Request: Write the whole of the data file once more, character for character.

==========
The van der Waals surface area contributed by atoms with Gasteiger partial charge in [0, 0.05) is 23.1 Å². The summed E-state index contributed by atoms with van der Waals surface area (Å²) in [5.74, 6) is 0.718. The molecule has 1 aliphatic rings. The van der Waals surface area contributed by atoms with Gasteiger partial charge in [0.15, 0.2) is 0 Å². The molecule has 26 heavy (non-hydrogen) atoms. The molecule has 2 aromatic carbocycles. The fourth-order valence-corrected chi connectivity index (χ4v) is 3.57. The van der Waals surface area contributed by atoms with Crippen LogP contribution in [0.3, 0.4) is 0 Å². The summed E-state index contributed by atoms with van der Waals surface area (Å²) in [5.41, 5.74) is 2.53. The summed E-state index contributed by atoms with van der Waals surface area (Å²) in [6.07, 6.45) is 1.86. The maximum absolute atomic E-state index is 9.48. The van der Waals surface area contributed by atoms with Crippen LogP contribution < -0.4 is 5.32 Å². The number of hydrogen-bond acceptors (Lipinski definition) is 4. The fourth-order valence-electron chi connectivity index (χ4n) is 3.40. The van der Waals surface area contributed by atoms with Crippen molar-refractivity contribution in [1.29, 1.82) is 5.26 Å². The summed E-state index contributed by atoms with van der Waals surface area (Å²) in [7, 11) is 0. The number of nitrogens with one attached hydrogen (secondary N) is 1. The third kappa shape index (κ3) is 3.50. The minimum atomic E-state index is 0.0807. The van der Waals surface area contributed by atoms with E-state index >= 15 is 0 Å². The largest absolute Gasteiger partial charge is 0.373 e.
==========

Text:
The van der Waals surface area contributed by atoms with Gasteiger partial charge in [0, 0.05) is 23.1 Å². The summed E-state index contributed by atoms with van der Waals surface area (Å²) in [5.74, 6) is 0.718. The molecule has 1 aliphatic rings. The van der Waals surface area contributed by atoms with Gasteiger partial charge in [0.15, 0.2) is 0 Å². The molecule has 26 heavy (non-hydrogen) atoms. The molecule has 2 aromatic carbocycles. The fourth-order valence-corrected chi connectivity index (χ4v) is 3.57. The van der Waals surface area contributed by atoms with Crippen LogP contribution in [0.3, 0.4) is 0 Å². The summed E-state index contributed by atoms with van der Waals surface area (Å²) in [5.41, 5.74) is 2.53. The summed E-state index contributed by atoms with van der Waals surface area (Å²) in [6.07, 6.45) is 1.86. The maximum absolute atomic E-state index is 9.48. The van der Waals surface area contributed by atoms with Crippen LogP contribution < -0.4 is 5.32 Å². The number of hydrogen-bond acceptors (Lipinski definition) is 4. The fourth-order valence-electron chi connectivity index (χ4n) is 3.40. The van der Waals surface area contributed by atoms with Crippen molar-refractivity contribution in [1.29, 1.82) is 5.26 Å². The summed E-state index contributed by atoms with van der Waals surface area (Å²) in [7, 11) is 0. The number of nitrogens with one attached hydrogen (secondary N) is 1. The third kappa shape index (κ3) is 3.50. The minimum atomic E-state index is 0.0807. The van der Waals surface area contributed by atoms with E-state index >= 15 is 0 Å². The largest absolute Gasteiger partial charge is 0.373 e.